“Today was a great way to highlight the importance of the Section 202 program and the vital role it plays in the lives of low-income seniors. This type of housing allows seniors to age in place and avoid more costly institutional care,” said Janel Doughten, B’nai B’rith’s associate director of the Center for Senior Services. “The HUD Section 202 program provides vital affordable housing for low-income seniors. B’nai B’rith International is proud to sponsor Section 202 buildings across the country and advocate on Capitol Hill against rental reforms which would be hurtful to our residents.”
Click here to read our latest Seniority Report newsletter, for up-to-date information on B’nai B’rith’s seniors program: https://www.bnaibrith.org/seniority-report-newsletter
Massachusetts Suffragan Bishop Apologizes for Airing Libels Against Israel
In July, at the General Convention of the Episcopal Church in the United States, Suffragan Bishop Gayle Harris of the denomination’s Massachusetts diocese publicly asserted having seen Israel Defense Forces (IDF) soldiers commit atrocities against Palestinians. Harris claimed that IDF soldiers killed a teenager by shooting him ten times, and handcuffed a 3-year-old boy whose ball fell over the Western Wall in Jerusalem.
The allegations were made during debate over a litany of anti-Israel resolutions considered at the Episcopal convention.
On Aug. 17, Harris expressed remorse for her comments, writing: “After reviewing my words in the House of Bishops from a transcription, I now acknowledge that I reported stories which I had heard and unintentionally framed them as though I had personally witnessed the alleged events. I sincerely apologize. I now understand how the framing of my words could and did give the wrong impression … I was ill-advised to repeat the stories without verification, and I apologize for doing so.”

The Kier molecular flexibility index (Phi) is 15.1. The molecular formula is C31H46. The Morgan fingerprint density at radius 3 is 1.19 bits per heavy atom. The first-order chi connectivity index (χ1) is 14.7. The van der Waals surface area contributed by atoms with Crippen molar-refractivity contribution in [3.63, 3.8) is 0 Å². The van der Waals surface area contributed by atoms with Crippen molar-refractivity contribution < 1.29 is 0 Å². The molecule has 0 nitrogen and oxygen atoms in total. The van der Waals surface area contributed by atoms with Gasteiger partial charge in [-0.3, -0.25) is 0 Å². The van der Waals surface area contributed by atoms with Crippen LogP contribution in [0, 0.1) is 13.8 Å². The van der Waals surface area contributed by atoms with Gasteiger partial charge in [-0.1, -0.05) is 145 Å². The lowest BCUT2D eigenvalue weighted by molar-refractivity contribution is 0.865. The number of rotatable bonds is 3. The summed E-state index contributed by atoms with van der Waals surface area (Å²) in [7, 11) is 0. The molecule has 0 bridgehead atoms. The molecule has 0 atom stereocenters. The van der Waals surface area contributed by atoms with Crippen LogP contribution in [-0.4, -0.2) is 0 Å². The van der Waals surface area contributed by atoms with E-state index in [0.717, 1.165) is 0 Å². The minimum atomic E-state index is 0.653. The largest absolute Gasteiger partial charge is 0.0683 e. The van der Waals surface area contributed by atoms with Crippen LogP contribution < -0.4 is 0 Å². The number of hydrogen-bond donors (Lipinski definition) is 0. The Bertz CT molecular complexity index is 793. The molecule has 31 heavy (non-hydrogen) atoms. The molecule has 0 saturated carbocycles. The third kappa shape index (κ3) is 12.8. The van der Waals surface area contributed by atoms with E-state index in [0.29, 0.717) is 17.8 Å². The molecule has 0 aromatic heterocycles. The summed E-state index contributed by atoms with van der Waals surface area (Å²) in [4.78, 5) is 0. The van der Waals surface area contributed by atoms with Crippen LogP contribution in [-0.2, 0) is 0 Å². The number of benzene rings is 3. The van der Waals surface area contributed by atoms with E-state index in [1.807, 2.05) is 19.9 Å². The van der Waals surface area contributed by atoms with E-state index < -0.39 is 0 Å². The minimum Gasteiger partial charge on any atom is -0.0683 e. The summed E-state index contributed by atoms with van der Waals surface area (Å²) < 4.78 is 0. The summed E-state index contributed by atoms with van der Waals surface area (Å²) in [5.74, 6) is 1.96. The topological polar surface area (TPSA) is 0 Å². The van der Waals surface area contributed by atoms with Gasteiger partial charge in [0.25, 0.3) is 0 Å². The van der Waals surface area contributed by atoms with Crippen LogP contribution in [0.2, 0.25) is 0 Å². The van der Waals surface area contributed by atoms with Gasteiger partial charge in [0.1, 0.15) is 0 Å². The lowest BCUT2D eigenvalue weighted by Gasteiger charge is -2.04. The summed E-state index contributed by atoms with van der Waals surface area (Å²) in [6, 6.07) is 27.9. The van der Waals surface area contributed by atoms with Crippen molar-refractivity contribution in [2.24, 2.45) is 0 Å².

Tragically for interfaith relations in the U.S. and elsewhere — and for genuine peacemaking in the Middle East — a wildly disproportionate and singularly hostile focus on badmouthing and sometimes even boycotting Israelis, or those deemed to be inappropriately engaged with them, has become commonplace in a number of mainline Protestant and other denominations.
Massachusetts Bishop Alan M. Gates, in affirming Harris’s apology, said, “We recognize that for Christian leaders to relate unsubstantiated accounts of Israeli violence awakens traumatic memory of a deep history of inciting hostility and violence against Jews — a history the echoes of which are heard alarmingly in our own day. We grieve damage done to our relationships with Jewish friends and colleagues in Massachusetts, and rededicate ourselves to those partnerships, in which we are grateful to face complexities together.” His sentiments are appropriate.
Discrimination, stridency and falsehood have no place in a healthy Christian-Jewish relationship and in pursuing a fair, lasting and comprehensive Middle East peace. It is long past due to end the maligning of the world’s only Jewish state and the Middle East’s only democracy, not least in religious institutions entrusted with particular moral authority.